Dengue Fever

Dr. Bhaskar Shenoy, Dr. Archana M
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Dengue Fever - Introduction
WHAT IS DENGUE FEVER?
Dengue fever is a globally important arboviral infection and by far the most devastating of all the recogonised arthropod transmitted virus diseases(1,2).The word” dengue” is derived from the Swahili phrase “Ka-dinga pepo”,meaning “cramp like seizure”(3).Dengue fever was reported for the first time in India in 1956 from Vellore town of Tamilnadu.(8)

WHO GETS DENGUE FEVER?
The geographical areas in which dengue transmission occurs have expanded ,and they are now circulating in Asia, Africa and Americas (4).The infection is now endemic in more than 100 countries particularly the South East region, Western Pacific region, Americas (1).

WHAT CAUSES DENGUE FEVER?

VECTOR

The primary vector for spread of infection is Aedes aegypti, a highly domesticated day biting mosquito, with Aedes albopictus also responsible for transmission. They are Asian in origin, but also found in Africa, Europe, US (1). It breeds in clean stagnant water in containers that collect rain water. It bites several people in short period of one blood meal (8). Mosquito vector becomes infected when they feed on human during the usual 5 day period of viraemia.The virus has an extrinsic incubation period of 10 days in salivary gland, which is most rapid at high ambient temperatures. (4)The temperature rise of 1-2 degree Celsius could increase the vulnerable population by 700 million per annum (5). Mosquito that bites after the extrinsic incubation period result in infection. (4) Peak dengue transmission occurs about 6-8 weeks after peak rainfall (8).


CAUSATIVE AGENT - DENGUE VIRUS

Dengue virus belongs to the genus flavivirus within the flaviviridae family (4).The viral positive single strand RNA genome encodes 3 structural proteins the Capsid (C),membrane (M) and envelope (E) glycoprotein’s and 7 non-structural proteins (NS1, NS2A, NS2B, NS3, NS4A, NS4B and NS5).(4) The amino acid sequences of the E proteins determine the antibody neutralizing activity, that classifies DENV into 4 serotypes-DENV -1, DENV-2, DENV-3, DENV-4. (5) Humans are the main reservoir of dengue virus. (8)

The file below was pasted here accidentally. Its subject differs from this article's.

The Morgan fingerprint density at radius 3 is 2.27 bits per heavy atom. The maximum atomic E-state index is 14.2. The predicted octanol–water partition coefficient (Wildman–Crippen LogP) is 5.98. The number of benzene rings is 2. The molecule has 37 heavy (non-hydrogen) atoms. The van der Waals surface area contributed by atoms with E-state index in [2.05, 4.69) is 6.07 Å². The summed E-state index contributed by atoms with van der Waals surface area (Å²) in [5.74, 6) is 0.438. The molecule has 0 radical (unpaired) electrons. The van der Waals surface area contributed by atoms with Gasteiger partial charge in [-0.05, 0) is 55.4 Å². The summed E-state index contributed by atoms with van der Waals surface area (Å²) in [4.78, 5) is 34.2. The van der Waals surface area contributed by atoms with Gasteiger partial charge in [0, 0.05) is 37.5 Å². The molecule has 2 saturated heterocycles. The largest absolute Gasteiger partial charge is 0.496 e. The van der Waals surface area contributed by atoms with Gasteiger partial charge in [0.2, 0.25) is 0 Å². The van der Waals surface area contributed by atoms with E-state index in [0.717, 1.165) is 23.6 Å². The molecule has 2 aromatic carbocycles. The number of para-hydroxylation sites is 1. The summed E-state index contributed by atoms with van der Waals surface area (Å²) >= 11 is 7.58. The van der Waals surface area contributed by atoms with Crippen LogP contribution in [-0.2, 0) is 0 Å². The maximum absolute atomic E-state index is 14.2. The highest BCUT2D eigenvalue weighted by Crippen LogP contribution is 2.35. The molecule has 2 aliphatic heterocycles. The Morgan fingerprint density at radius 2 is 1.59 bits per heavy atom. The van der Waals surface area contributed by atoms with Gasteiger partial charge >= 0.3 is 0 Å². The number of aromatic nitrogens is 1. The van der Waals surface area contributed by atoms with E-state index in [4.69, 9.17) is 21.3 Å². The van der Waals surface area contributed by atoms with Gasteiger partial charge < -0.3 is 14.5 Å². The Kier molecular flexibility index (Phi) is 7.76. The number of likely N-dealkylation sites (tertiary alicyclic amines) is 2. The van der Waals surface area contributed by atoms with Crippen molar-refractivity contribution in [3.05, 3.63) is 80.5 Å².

HOST

Host factors that increase risk of severe dengue disease include female sex, several HLA class 1 alleles, AB blood group, single nucleotide polymorphism in TNF gene. Host factors that reduce the risk of severe dengue during second infection include race, second or third degree malnutrition, polymorphisms in FcY receptor and vitamin D receptor genes (4). The exponential increase on emergence and re-emergence of dengue fever and DHF is due to rise in population, unplanned urbanization and air travel (5).

Pathogenesis is linked to host immune response, which is triggered by infection with the virus. Primary infection is usually benign but secondary infection with different serotypes cause severe infection. (1,5) Antigen presenting dendritic cells, the humoral immune response and the cell mediated immune response are involved in pathogenesis. Proliferation of memory T cells and production of proinflammatory cytokines (Cytokine Tsunami) leads to dysfunction of luminal surface of vascular endothelium which has a layer of glycocalyx which results in plasma leakage. (1,5) There is also abundant replication of DENV’s in liver parenchymal cells, in macrophages, in lymph nodes, liver and spleen and peripheral blood monocytes. Antibody dependent enhancement (ADE) occurs when mononuclear phagocytes are infected through their Fc receptors by immune complexes that form between DENV’s and non-neutralizing antibodies. These non-neutralizing antibodies result from previous heterotypic dengue infections or from low concentrations of dengue antibodies of maternal origin in infant sera. Hence ADE theory can cause DHF in both primary infection in infants and secondary infection at any age. (4,5)


References
Dengue Fever Dengue Fever 06/28/2016
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